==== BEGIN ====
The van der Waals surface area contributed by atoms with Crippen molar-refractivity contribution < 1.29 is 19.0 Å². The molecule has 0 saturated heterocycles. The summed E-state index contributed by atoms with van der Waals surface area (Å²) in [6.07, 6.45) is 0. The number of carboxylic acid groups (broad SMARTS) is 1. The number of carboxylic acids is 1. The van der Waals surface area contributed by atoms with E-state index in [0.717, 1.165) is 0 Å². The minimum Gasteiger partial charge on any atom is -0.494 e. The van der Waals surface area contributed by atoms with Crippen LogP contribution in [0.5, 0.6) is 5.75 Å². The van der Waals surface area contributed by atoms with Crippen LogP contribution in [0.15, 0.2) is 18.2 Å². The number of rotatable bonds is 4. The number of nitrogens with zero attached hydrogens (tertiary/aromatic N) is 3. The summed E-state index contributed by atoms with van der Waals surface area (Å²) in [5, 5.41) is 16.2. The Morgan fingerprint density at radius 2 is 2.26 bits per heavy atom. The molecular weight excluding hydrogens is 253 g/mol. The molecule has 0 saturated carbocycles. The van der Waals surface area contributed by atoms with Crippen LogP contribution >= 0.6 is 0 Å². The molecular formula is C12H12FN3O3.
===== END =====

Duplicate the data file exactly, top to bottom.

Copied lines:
The van der Waals surface area contributed by atoms with Crippen molar-refractivity contribution < 1.29 is 19.0 Å². The molecule has 0 saturated heterocycles. The summed E-state index contributed by atoms with van der Waals surface area (Å²) in [6.07, 6.45) is 0. The number of carboxylic acid groups (broad SMARTS) is 1. The number of carboxylic acids is 1. The van der Waals surface area contributed by atoms with E-state index in [0.717, 1.165) is 0 Å². The minimum Gasteiger partial charge on any atom is -0.494 e. The van der Waals surface area contributed by atoms with Crippen LogP contribution in [0.5, 0.6) is 5.75 Å². The van der Waals surface area contributed by atoms with Crippen LogP contribution in [0.15, 0.2) is 18.2 Å². The number of rotatable bonds is 4. The number of nitrogens with zero attached hydrogens (tertiary/aromatic N) is 3. The summed E-state index contributed by atoms with van der Waals surface area (Å²) in [5, 5.41) is 16.2. The Morgan fingerprint density at radius 2 is 2.26 bits per heavy atom. The molecular weight excluding hydrogens is 253 g/mol. The molecule has 0 saturated carbocycles. The van der Waals surface area contributed by atoms with Crippen LogP contribution >= 0.6 is 0 Å². The molecular formula is C12H12FN3O3.